Business Trip and Etiquette

Business Trip and Etiquette

Politeness is very important in Japan, and there are many rules to pay attention to. That being said, as long as they are respectful and modest, foreigners are generally forgiven for the breaches of etiquette they commit. However, mastering basic Japanese manners always helps making a great first impression!

References and Credentials

Cold calls do not work in Japan. Japanese prefer to do business with people they have been introduced to or met personally. To succeed in the Japanese market, you have to go and be there in person and make direct contacts.
Most important for your Japanese partners are your exact corporate rank and title, your responsibilities within the firm and the credentials of your company. Most Japanese look out for a long term business relationship, so they prefer to make business with established companies with a good standing in the market.

Business Cards

An exchange of business cards is the introductory ritual in the corporate world in Japan. A business person does not exist without a name card – and it ceases to exist once it has lost its rights to a name card. You introduce yourself with your own name and the name of the company you are working for.
Ideally, your business card has one side written in Japanese. Bring plenty of them because the Japanese tend to come in groups to meetings. Present the card with both hands with your name facing the recipient. Put the received cards on the table and arrange them according to the persons sitting opposite of you. Do not write on other people’s cards.

Communication and Dress Code

  • Keep nodding when Japanese talk to you. They need a signal that you are listening and comprehending what you are hearing.
  • Try avoiding direct physical contact. A handshake is acceptable if you do not feel comfortable bowing, but patting someone on the back is considered rude.
  • Keep jokes simple and lighthearted, and avoid sensitive topics (e.g. money, politics, religion, illegal activities).
  • Dress smartly and conservatively. At formal occasions, men usually wear dark suits and ties, while women opt for conservative outfits and avoid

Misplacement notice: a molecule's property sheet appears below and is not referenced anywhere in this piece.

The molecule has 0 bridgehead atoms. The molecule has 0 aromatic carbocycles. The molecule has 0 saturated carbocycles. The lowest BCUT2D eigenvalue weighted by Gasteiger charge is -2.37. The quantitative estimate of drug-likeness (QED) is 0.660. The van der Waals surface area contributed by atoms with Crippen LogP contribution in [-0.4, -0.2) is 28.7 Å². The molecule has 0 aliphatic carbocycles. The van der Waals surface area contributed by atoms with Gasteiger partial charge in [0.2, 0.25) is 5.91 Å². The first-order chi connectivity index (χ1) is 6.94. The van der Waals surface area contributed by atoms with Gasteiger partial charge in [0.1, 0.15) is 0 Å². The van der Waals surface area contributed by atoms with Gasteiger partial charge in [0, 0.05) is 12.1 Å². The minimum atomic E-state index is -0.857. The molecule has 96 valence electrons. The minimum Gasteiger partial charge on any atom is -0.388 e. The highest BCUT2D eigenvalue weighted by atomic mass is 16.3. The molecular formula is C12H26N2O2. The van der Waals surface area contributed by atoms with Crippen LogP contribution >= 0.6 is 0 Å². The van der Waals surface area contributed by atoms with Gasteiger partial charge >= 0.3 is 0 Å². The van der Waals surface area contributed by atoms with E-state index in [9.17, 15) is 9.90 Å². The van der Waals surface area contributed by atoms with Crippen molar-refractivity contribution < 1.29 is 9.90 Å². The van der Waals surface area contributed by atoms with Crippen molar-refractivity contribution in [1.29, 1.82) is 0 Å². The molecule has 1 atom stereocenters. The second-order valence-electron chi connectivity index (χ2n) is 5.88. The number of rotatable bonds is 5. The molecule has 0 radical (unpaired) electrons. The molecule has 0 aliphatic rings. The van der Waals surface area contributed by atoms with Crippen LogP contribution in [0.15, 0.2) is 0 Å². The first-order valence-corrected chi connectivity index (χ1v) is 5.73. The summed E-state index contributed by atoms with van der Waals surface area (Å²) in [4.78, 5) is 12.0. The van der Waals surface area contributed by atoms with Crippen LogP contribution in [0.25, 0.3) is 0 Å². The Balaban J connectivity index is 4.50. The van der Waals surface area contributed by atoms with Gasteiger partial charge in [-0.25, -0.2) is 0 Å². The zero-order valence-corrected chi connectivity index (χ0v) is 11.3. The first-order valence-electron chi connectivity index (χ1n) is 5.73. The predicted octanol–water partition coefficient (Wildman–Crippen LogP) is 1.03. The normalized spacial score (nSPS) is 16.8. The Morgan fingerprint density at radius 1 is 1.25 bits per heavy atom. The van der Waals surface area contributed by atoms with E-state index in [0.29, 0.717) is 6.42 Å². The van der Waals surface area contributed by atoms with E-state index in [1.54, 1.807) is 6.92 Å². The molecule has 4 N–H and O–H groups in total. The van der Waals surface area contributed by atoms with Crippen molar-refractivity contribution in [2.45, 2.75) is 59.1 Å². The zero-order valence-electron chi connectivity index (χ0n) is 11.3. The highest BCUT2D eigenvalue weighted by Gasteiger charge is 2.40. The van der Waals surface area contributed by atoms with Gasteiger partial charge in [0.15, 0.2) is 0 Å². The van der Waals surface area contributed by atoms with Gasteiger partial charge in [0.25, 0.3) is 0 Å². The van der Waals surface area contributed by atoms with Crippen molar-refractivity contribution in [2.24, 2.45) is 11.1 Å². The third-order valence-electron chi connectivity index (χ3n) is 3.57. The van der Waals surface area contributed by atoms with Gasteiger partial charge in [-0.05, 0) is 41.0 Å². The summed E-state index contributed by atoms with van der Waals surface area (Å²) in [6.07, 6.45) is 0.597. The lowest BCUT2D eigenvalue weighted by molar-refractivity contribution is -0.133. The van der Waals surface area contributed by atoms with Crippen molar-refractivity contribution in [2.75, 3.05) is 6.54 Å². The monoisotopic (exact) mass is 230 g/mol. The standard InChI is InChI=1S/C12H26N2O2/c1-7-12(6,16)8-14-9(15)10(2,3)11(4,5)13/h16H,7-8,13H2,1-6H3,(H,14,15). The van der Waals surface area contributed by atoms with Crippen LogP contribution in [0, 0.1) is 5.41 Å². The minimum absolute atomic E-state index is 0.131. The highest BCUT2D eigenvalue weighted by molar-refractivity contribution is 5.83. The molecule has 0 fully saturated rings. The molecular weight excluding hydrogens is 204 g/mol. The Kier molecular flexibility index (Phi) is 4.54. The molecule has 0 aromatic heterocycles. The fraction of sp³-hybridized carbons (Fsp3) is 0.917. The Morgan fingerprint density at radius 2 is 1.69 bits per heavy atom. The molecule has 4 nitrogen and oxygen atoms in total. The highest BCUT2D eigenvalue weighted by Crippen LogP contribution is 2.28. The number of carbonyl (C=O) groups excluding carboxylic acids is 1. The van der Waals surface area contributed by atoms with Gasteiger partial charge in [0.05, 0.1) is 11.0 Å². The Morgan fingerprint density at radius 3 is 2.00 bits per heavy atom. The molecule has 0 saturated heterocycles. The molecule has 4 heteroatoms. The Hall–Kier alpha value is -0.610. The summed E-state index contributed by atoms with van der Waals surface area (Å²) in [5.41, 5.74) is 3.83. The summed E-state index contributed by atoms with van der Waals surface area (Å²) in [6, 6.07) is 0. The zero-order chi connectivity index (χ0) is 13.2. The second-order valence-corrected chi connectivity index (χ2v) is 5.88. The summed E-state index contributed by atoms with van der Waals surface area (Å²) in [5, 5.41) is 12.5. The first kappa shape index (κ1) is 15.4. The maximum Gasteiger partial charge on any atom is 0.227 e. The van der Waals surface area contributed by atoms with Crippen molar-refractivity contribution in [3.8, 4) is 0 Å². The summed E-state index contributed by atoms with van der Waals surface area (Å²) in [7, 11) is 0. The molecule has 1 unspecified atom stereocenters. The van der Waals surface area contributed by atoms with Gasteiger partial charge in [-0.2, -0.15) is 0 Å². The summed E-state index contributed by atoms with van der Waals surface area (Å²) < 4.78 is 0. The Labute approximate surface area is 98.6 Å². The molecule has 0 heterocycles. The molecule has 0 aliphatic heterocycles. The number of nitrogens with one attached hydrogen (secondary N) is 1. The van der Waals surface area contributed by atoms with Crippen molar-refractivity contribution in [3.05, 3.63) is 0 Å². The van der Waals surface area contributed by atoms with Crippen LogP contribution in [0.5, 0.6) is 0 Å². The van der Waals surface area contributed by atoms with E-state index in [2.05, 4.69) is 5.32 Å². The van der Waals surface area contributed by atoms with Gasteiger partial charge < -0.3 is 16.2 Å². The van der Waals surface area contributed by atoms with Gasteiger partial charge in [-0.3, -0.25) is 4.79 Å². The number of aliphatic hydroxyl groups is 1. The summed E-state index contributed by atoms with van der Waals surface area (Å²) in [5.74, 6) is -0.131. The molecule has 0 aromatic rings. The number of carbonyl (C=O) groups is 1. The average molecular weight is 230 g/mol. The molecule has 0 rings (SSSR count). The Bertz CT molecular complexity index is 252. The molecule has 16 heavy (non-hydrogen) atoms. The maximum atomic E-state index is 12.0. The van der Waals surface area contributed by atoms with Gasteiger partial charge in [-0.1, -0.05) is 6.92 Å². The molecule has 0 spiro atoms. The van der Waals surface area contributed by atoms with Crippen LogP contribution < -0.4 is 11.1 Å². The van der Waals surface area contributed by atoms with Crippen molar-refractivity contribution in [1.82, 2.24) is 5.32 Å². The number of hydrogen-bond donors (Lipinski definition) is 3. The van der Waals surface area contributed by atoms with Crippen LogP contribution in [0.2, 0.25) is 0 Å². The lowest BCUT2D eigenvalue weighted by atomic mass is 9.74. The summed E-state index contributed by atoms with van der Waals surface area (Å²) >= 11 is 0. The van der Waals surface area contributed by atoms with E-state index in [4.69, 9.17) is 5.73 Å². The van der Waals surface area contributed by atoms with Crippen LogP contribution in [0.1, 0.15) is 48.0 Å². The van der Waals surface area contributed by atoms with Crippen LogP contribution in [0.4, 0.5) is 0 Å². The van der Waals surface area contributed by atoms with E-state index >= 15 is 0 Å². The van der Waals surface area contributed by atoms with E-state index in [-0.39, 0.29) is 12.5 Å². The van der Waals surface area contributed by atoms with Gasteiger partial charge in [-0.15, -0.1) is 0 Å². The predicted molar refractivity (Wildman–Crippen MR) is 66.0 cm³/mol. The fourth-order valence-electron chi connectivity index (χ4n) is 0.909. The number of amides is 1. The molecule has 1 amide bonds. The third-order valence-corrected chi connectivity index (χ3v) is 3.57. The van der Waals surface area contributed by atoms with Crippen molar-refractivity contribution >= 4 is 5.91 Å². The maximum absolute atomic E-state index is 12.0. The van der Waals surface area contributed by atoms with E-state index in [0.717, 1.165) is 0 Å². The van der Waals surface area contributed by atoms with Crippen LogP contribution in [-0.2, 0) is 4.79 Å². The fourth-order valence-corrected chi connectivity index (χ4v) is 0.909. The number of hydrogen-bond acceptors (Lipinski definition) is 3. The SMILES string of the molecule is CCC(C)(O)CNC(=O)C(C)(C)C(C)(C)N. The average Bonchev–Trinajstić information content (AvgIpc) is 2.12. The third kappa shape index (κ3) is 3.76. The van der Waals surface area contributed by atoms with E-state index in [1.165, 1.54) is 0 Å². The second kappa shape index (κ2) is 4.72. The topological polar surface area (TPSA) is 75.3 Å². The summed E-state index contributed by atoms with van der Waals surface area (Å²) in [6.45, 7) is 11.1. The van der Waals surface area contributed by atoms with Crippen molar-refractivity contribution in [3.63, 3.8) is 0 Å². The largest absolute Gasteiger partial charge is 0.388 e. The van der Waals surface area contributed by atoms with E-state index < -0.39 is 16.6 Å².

• In case you have to take off your shoes, make sure you are wearing fresh socks without any holes. If you feel uncomfortable with taking off your shoes, select a meeting place where you can leave your shoes on.

Trust as Basis

In Japan, people often want to get to know you as a person before they do business with you. It is recommended to establish a personal relationship which will serve as a basis of trust. This is the starting point for actual negotiations and future deals. Do not rush business dealings and push for results, as decisions often take time due to the number of people involved in the decision-making process.
Be prepared for some wining and dining in the evening, and potentially for an hour or two of karaoke singing. Make sure you select ahead one or two popular songs which are easy to perform because Japanese people very often will sing songs they have practiced many times at home!


If you are coming directly from Switzerland, it is always a good idea to bring small, not too expensive, but high quality gifts like chocolates, wine, or Swiss army knives (branded as “multi-purpose tools” in Japan). Wrapped brand name products are ideal. Make sure to bring enough gifts for the first meeting, as it is very likely that additional participants join the meeting.

Dinner Etiquette

  • Be on time. "Fashionably late" is rude in Japan. If you cannot make it as planned, send a message or make a quick call to apologize and update your arrival time.
  • When using chopsticks, do not point at anyone with them, never transfer food directly from your chopsticks to someone else's (or the other way around), and avoid sticking them vertically in your rice bowl. If you are unfamiliar or uncomfortable with chopsticks, do not hesitate to politely ask for a fork and a knife.
  • If you do not want to eat something, simply excuse yourself with personal reasons.
  • Do not drink before the "kanpai". Fill other people's empty glasses, but not your own.
  • Do not tip the waiters.

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